Copyright laws protect a wide range of works, including novels, songs, photographs, movies and computer programs. A copyright holder can file an infringement lawsuit against anyone who uses his work without permission. The issue of originality usually arises in an infringement lawsuit when the defendant claims that the copyright is invalid because the work is not original.
The Copyright Act of 1976 requires copyrighted works to satisfy two basic requirements: They must be “original works of authorship" and be "fixed in any tangible medium of expression.” The fixation requirement is usually straightforward. A work is fixed when a person can perceive it directly or with the aid of a machine or device. Typing, making a recording, or saving a work on a computer disk are common ways to satisfy the fixation requirement. The originality requirement is more complicated.
Federal courts have established a relatively low threshold for originality. In general, originality depends on two factors: whether the author created the work independently and whether the work possesses some degree of creativity. Federal courts have upheld copyrights for works that have displayed minimal creativity. A work satisfies the independent authorship requirement if the author has not copied or paraphrased another work. In theory, a writer could type out "Moby-Dick" word-for-word independently of Herman Melville’s novel and secure a copyright for the work. In practice, the writer would have trouble establishing that he created this exact replication on his own.
Federal courts have ruled that a variety of works do not qualify for copyright protection because they do not contain original authorship. In most cases, these works consisted entirely of raw data and information available to everyone. Examples of unoriginal works include simple rulers, basic calendars, telephone directories and lists taken from public sources.
The Sweat Theory
Some federal courts have ruled that works containing publicly available factual information are copyrightable if the author has used sufficient intellectual labor -- or "sweat of the brow," as one court wrote -- in creating the work. For example, directories, compilations and maps may be copyrighted if the work’s creator obtains the information through his own efforts. Thus, a cartographer can copyright a map of California that is based on his own research. If the mapmaker has merely copied an existing California map, he cannot claim a valid copyright for his map.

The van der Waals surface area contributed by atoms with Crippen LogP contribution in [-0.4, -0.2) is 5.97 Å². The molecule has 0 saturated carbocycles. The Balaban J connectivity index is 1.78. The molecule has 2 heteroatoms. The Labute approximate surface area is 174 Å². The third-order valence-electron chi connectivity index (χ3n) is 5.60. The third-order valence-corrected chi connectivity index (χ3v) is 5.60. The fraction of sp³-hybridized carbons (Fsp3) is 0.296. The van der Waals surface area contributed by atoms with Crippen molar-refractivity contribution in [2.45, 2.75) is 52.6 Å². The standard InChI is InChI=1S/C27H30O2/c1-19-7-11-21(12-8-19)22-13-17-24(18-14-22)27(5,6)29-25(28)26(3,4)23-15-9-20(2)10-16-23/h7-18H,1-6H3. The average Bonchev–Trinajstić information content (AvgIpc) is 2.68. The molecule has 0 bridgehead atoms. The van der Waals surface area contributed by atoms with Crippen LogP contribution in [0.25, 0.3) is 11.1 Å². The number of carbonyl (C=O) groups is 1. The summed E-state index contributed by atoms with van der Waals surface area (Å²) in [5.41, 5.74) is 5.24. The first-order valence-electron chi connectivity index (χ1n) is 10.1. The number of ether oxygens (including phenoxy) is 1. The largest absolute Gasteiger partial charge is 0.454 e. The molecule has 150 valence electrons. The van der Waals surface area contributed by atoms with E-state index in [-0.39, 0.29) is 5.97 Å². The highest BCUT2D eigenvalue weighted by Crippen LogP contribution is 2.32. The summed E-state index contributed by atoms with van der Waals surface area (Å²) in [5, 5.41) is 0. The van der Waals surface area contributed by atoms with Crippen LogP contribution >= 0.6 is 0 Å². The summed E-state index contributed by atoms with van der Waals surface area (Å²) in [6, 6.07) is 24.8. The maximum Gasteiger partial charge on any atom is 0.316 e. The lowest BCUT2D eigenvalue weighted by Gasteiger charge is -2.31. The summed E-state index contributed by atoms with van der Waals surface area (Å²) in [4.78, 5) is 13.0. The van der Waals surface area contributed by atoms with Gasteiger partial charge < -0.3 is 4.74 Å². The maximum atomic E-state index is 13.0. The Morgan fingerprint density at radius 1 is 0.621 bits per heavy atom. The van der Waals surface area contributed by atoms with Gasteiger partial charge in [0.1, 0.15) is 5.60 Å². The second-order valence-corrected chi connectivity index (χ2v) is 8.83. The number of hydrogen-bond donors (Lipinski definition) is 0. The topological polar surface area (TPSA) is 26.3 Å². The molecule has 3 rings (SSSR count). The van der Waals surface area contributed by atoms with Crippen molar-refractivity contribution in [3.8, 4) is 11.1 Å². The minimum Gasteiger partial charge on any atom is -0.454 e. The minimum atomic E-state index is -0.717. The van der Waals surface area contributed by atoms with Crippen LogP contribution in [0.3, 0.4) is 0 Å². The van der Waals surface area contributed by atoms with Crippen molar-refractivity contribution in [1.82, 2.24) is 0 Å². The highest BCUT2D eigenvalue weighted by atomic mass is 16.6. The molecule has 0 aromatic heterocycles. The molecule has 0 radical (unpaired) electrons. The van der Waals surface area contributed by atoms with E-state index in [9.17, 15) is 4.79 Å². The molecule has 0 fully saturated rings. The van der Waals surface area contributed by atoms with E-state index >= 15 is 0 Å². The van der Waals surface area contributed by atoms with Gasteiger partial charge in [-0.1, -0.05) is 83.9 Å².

Derivative works are based on one or more works that already exist. A painting based on a photograph and a collection of short stories translated from French to English are examples of derivative works. The owner of a a derivative work can copyright it if it meets one of two standards: The new work must either contain a substantial amount of new material or differ sufficiently from the existing work. Making minor changes to an existing work will not satisfy the originality requirement. Adding new text or photographs to the existing work or expressing the existing work in a different form, such as choreographing a song, will fulfill the originality requirement so the derivative work will qualify for copyright protection. A copyright for a derivative work covers only the new materials it contains. Its copyright does not protect the pre-existing material or lengthen the length of its copyright.
References & Resources
- Cornell Law School: 17 USC 102 -- Subject Matter of Copyright
- Justia.com: Donald v. Zack Meyer's T.V. Sales and Service
- U.S. Copyright Office: Copyright Basics
- U.S. Copyright Office: Copyright Registration for Derivative Works
- "Intellectual Property"; Arthur R. Miller and Michael H. Davis
- U.S. Copyright Office: Copyright in General
- Comstock/Comstock/Getty Images